My Health Journey

My Health Journey

My gut health journey started in the summer of 2010 with a college mission trip to Vietnam.

I was advised to protect myself from Malaria while I was over there, so like any well-intended person would do, I went to my doctor and told them where I was headed.

I walked out of that appointment with a 6-week prescription for doxycycline, an antibiotic that can also be used to prevent Malaria, and started taking it a few days before my two week long trip.

While in Vietnam, I naively ignored the warnings against drinking the tap water, and indulged in more than a few dragonfruit smoothies from various street vendors (y'all, they were so good!). So, by the end of the trip I found myself with a not-so-fun case of traveler's diarrhea.

After returning to the States, I spent the rest of my summer vacation at home with my family, recovering from my trip. I remember feeling so tired for a few weeks after I got back, but just thought I was still a little jet-lagged.

My family had a tradition of indulging in a bowl of ice cream every night before bed (looking back, we ate very healthy overall, but we definitely had our moments and this was one of them!). I noticed that I could no longer eat my bowl without feeling extremely bloated and sick. Definitely the beginnings of my first GI symptom, lactose intolerance (which often comes secondary to Celiac Disease).

After heading back to college for my sophomore year, my digestive symptoms really started to pick up. After most meals, my stomach would get so bloated, my heart would race, and I would feel extremely sick.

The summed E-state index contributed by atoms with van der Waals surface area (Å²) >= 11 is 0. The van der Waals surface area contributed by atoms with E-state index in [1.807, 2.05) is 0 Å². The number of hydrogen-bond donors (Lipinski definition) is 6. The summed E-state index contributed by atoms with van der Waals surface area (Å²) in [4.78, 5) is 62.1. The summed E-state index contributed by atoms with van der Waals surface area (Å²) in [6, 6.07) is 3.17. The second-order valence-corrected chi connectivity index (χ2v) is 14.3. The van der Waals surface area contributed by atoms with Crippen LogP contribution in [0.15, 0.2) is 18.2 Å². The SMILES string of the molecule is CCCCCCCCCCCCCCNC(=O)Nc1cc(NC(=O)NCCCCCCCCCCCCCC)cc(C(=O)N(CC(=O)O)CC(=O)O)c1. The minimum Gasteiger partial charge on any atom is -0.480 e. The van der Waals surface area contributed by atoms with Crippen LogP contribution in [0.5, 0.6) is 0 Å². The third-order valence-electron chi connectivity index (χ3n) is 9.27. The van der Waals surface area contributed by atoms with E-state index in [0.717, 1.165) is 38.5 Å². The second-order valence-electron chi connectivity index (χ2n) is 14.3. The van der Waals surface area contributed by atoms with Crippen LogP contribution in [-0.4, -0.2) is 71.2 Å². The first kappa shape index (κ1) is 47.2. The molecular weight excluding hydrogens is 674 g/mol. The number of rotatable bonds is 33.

I remember at the peak of it, I had to leave in the middle of one of my classes and lay down on the bathroom floor (gross I know, but I was desperate), because I thought I was going to pass out from my heart racing.

I played a lot of my symptoms off as stress and anxiety from school, but I definitely knew there was a food component to my symptoms as well.

Ironically, I had been doing enough research to pinpoint my symptoms to whenever I ate gluten, but with no one in my family diagnosed with Celiac Disease, I thought there was no way I had that... until a few months later when I found myself at my GI doctor getting the test results of my blood test for Celiac Disease.

My results came back as a strong positive, and so I began my life on a strict gluten-free diet. (Do note that the gold standard for Celiac Disease is a biopsy of the small intestine. I was content with the diagnosis from the blood test alone, but some doctors won’t give you a Celiac diagnosis without the biopsy.)

Despite a few slip ups (who knew some chocolate ice creams have gluten in them??), I was able to cut gluten completely out of my diet starting in the fall of 2012. All of my symptoms went away and I was able to get my health back to where it was prior to getting sick.

Fast forward to the fall of 2014, a few months after my wedding. I was on hormonal birth control, had just taken an antibiotic for a UTI, and was going through a stressful period at work... and you guessed it, my health took another nosedive.